Agricultural Transformation in Ethiopia
State Policy and Smallholder Farming
For thousands of years, Ethiopia has depended on its smallholding farmers to provide the bulk of its food needs. But now, such farmers find themselves under threat from environmental degradation, climate change and declining productivity. As a result, smallholder agriculture has increasingly become subsistence-oriented, with many of these farmers trapped in a cycle of poverty. Smallholders have long been marginalised by mainstream development policies, and only more recently has their crucial importance been recognised for addressing rural poverty through agricultural reform.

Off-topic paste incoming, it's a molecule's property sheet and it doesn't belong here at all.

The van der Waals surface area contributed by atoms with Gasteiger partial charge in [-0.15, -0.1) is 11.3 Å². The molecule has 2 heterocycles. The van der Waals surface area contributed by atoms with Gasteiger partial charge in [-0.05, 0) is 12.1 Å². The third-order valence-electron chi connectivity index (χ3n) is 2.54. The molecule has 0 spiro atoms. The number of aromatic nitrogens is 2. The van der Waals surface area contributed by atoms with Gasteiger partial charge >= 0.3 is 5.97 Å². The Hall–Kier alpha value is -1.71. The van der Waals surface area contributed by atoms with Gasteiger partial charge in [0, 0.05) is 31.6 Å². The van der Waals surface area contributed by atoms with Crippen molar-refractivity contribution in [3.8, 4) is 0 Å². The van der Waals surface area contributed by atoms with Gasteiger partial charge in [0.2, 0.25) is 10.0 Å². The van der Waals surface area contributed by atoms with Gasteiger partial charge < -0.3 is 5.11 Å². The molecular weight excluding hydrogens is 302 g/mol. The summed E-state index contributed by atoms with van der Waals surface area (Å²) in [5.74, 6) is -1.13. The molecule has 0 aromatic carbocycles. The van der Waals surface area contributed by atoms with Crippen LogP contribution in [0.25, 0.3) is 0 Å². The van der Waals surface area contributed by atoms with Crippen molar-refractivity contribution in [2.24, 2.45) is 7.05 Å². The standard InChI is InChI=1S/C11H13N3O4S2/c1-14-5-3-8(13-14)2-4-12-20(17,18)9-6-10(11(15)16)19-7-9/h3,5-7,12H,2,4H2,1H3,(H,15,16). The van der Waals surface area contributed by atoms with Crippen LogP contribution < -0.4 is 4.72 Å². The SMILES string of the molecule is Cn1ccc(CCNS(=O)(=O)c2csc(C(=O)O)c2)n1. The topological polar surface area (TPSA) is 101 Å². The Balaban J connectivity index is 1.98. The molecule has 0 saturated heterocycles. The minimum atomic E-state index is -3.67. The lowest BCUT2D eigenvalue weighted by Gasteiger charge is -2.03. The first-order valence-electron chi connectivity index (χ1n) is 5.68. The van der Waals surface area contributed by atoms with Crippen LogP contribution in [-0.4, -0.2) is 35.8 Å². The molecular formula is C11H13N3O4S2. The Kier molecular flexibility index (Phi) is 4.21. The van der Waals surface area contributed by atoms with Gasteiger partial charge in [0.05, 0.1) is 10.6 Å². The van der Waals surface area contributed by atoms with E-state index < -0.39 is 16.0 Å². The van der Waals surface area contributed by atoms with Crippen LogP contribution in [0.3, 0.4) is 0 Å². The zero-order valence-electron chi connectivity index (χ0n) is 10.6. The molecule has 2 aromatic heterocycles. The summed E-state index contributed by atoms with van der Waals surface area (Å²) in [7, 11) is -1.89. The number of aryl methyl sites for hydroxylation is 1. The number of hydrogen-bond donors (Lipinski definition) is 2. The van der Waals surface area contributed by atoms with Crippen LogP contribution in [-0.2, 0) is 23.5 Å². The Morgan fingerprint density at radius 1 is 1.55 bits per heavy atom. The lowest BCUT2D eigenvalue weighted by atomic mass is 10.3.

This collection, written by leading Ethiopian scholars, explores the scope and impact of Ethiopia’s policy reforms over the past two decades on the smallholder sector. Focusing on the Lake Tana basin in northwestern Ethiopia, an area with untapped potential for growth, the contributors argue that any effective policy will need to go beyond agriculture to consider the role of health, nutrition and local food customs, as well as including increased safeguards for smallholder’s land rights. They in turn show that smallholders represent a vitally overlooked component of development strategy, not only in Ethiopia but across the global South.